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'Terror-free' investing gains ground in US

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Indeed, the bulk of the companies targeted by such divestment initiatives are foreign. US companies are already barred from dealing with Iran, for example. But Missouri's Steelman says she has pulled the plug on investments in US firms whose foreign subsidiaries work in the listed countries. "It seems strange to me that we send young men and women to defend our freedom, [but] we have not yet used our most powerful weapon – America's financial markets," she says.

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Beyond concerns about a potential backlash from cooperating countries, some officials believe the divestment effort is aimed at closing down negotiating channels that have opened up with Iran recently.

Still, such criticisms have not deterred supporters.

Despite the complexities of managing about $20 billion in state revenues, Ms. Steelman says she has been able to certify that Missouri is not investing in companies doing business with the five countries listed as state sponsors of terrorism.

Other states considering adopting terror-free investment criteria include California, Georgia, Ohio, and Texas. A move is also under way to give federal employees the option of choosing terror-free investing for their pension funds and savings.

"Federal employees have a choice, and one of those choices should be a fund that does not invest in terrorist states," says US Rep. Brad Sherman (D) of California, who wants federal employees to have the option of a terror-free savings program similar to the one in Missouri.

Proponents of divestment cite the example of Libya, which they say was persuaded to give up ambitions of building weapons of mass destruction at least in part because of financial sanctions. The country has been removed from the US list of terror sponsors.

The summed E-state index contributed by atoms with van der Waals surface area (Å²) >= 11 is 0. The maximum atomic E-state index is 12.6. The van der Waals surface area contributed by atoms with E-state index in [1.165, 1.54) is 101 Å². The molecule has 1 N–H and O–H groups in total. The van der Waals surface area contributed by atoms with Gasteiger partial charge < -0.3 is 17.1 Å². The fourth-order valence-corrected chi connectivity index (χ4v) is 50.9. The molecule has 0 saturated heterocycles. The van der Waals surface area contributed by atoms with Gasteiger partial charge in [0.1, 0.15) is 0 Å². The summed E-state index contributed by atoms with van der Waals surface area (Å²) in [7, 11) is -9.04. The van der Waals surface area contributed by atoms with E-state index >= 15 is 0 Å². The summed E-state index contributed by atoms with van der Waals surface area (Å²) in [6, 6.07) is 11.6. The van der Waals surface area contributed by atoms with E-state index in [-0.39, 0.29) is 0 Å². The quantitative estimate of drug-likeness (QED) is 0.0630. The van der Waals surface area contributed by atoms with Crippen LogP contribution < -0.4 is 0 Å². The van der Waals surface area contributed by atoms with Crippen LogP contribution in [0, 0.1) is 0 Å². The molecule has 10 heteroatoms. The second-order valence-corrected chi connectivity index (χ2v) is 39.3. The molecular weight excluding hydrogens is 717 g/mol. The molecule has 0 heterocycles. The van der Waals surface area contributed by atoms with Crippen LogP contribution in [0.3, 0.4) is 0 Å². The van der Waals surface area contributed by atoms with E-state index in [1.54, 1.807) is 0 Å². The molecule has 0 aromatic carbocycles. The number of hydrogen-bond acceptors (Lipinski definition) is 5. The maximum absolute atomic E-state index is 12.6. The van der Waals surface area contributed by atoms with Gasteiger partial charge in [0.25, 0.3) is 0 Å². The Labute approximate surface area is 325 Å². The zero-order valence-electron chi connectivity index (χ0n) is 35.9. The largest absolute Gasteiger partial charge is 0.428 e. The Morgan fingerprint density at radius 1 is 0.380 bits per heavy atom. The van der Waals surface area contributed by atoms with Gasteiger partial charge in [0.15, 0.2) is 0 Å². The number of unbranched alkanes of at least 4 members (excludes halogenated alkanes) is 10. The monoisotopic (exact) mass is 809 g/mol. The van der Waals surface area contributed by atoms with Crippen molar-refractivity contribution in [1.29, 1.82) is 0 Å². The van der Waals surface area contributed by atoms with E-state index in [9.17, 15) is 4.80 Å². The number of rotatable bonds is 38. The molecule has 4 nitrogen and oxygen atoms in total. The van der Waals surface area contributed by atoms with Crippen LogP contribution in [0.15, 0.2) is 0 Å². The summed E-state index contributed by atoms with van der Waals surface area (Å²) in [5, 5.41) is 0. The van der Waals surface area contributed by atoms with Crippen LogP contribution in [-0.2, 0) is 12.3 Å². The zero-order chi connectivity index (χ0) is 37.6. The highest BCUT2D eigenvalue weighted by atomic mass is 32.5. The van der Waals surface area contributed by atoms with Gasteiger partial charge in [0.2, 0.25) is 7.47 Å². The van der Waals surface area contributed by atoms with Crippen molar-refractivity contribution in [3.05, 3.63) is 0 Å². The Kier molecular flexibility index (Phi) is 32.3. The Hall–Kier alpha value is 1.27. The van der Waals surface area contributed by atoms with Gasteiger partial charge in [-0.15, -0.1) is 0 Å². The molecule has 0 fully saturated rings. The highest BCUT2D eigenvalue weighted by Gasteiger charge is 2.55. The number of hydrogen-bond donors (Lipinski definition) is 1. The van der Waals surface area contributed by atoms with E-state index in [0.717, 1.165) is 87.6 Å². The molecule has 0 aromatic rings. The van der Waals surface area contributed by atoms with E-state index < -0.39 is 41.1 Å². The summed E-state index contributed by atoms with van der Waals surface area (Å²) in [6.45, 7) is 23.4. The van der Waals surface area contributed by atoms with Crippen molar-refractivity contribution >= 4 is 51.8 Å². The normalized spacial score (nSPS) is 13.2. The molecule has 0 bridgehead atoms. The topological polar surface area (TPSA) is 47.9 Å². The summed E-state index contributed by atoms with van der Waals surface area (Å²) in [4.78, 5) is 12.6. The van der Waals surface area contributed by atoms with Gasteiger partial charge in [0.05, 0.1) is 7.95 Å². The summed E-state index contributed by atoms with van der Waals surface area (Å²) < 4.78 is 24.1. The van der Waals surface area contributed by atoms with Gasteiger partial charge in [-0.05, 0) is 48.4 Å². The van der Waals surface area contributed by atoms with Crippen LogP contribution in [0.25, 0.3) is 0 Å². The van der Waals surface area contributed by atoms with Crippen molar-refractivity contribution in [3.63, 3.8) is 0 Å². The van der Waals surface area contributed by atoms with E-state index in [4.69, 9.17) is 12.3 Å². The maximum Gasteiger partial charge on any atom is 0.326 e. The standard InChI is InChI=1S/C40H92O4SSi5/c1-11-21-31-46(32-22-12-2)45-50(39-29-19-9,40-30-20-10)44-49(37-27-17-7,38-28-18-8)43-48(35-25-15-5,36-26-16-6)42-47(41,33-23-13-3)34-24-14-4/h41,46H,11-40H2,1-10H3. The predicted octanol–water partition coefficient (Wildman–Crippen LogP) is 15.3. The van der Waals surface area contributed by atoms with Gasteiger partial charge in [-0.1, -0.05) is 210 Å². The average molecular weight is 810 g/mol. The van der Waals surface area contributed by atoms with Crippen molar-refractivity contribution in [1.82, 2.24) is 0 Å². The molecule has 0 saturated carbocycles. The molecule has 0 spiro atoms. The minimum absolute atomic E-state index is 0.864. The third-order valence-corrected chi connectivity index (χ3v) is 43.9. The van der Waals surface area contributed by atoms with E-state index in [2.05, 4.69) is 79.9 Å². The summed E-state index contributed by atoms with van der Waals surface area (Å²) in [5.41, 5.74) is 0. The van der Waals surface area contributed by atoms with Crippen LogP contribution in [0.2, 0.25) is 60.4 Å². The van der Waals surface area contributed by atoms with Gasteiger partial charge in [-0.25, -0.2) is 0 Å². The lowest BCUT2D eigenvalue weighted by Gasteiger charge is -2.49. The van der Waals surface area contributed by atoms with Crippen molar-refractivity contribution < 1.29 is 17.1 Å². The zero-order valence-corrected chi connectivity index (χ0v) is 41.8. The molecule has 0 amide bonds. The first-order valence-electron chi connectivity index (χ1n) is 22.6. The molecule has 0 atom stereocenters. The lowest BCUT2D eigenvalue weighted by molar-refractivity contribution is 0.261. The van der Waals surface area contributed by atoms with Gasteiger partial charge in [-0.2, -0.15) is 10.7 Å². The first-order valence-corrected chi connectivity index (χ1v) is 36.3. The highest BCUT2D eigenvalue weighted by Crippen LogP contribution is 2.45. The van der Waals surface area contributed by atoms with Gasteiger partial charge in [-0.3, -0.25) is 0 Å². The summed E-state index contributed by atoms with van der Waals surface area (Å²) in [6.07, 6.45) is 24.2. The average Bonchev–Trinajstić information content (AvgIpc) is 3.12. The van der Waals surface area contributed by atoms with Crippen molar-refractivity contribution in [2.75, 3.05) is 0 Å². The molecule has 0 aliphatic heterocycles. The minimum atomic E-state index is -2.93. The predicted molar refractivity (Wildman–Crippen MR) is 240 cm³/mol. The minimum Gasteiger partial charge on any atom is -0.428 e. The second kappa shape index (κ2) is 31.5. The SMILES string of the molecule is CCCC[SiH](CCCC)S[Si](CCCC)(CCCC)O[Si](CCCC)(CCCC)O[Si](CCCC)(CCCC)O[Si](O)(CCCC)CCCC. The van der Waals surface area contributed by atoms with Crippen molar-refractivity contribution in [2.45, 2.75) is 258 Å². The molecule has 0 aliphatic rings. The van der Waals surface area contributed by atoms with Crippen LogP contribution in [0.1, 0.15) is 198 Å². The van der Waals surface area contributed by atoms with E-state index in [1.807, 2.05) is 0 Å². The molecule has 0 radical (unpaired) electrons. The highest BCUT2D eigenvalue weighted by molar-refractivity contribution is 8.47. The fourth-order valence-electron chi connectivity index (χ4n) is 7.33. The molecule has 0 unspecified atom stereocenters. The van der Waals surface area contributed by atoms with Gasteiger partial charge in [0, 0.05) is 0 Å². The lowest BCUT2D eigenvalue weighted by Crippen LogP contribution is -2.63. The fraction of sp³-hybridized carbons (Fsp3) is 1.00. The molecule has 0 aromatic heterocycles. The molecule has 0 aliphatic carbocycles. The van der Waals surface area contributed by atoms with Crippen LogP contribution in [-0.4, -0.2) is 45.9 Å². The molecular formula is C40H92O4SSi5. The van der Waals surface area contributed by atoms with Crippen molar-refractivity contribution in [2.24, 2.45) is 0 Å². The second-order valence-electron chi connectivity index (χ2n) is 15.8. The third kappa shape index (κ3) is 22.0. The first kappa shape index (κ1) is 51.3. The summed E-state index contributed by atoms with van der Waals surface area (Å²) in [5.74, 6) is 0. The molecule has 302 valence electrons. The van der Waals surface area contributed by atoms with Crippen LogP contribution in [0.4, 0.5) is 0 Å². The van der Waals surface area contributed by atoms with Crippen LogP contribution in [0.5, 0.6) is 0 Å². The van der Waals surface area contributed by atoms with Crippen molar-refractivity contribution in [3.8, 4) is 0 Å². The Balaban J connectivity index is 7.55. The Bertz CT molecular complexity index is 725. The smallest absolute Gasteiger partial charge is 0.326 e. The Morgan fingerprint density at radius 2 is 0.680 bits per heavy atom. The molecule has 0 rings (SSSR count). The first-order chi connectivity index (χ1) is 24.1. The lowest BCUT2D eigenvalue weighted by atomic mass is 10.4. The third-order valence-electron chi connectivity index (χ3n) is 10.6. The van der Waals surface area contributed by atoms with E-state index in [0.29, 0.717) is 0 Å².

Still, some skeptics doubt the effectiveness of such divestment schemes, insisting that the weight of American funds in companies doing business in terror-sponsoring countries is too small to have much of an impact.

But proponents say that today, most countries are sensitive to anything that would sour their foreign-investment environment. "In particular, the Iranian regime is a very important candidate for this kind of strategy," says Mr. Gaffney.

Secretary of State Condoleezza Rice told a congressional committee last week that Iran is suffering financially from measures resulting from sanctions the UN Security Council approved in December. But her broader point was the government's sensitivity to any hurdles to foreign investment.

"You've seen that there has been a decrease in investment presence for Iran, that they're having trouble getting investment in some of their oil and gas activities," she said. "These are all pressures I think on the Iranian government."

Perhaps the strongest criticism of the movement is that it does nothing to target nonstate sponsors of terrorism, like Al Qaeda. Financial experts say it is not impossible to target such nonstate actors, but that doing so would require action against countries where the organizations' charities and other funding sources operate. And that, they add, would mean action against a different set of countries, including ones the US considers to be key strategic friends.